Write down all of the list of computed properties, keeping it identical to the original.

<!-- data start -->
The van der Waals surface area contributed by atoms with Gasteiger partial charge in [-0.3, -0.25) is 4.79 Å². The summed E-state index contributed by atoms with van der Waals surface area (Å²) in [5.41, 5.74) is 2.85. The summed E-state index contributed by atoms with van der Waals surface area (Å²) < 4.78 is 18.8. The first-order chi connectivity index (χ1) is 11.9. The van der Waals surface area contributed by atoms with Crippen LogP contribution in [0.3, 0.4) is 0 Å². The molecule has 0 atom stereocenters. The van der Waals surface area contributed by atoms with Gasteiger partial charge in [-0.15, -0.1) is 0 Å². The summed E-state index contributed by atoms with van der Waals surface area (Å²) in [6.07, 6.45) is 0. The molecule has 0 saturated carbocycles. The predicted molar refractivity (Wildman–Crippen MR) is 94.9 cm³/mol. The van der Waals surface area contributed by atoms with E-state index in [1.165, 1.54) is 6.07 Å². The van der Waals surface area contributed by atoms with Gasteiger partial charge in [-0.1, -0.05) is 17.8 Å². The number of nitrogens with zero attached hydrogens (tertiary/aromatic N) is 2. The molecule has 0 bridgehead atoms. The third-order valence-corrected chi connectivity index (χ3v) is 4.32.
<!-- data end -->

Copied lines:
The van der Waals surface area contributed by atoms with Gasteiger partial charge in [-0.3, -0.25) is 4.79 Å². The summed E-state index contributed by atoms with van der Waals surface area (Å²) in [5.41, 5.74) is 2.85. The summed E-state index contributed by atoms with van der Waals surface area (Å²) < 4.78 is 18.8. The first-order chi connectivity index (χ1) is 11.9. The van der Waals surface area contributed by atoms with Crippen LogP contribution in [0.3, 0.4) is 0 Å². The molecule has 0 atom stereocenters. The van der Waals surface area contributed by atoms with Gasteiger partial charge in [-0.15, -0.1) is 0 Å². The summed E-state index contributed by atoms with van der Waals surface area (Å²) in [6.07, 6.45) is 0. The molecule has 0 saturated carbocycles. The predicted molar refractivity (Wildman–Crippen MR) is 94.9 cm³/mol. The van der Waals surface area contributed by atoms with E-state index in [1.165, 1.54) is 6.07 Å². The van der Waals surface area contributed by atoms with Gasteiger partial charge in [-0.1, -0.05) is 17.8 Å². The number of nitrogens with zero attached hydrogens (tertiary/aromatic N) is 2. The molecule has 0 bridgehead atoms. The third-order valence-corrected chi connectivity index (χ3v) is 4.32.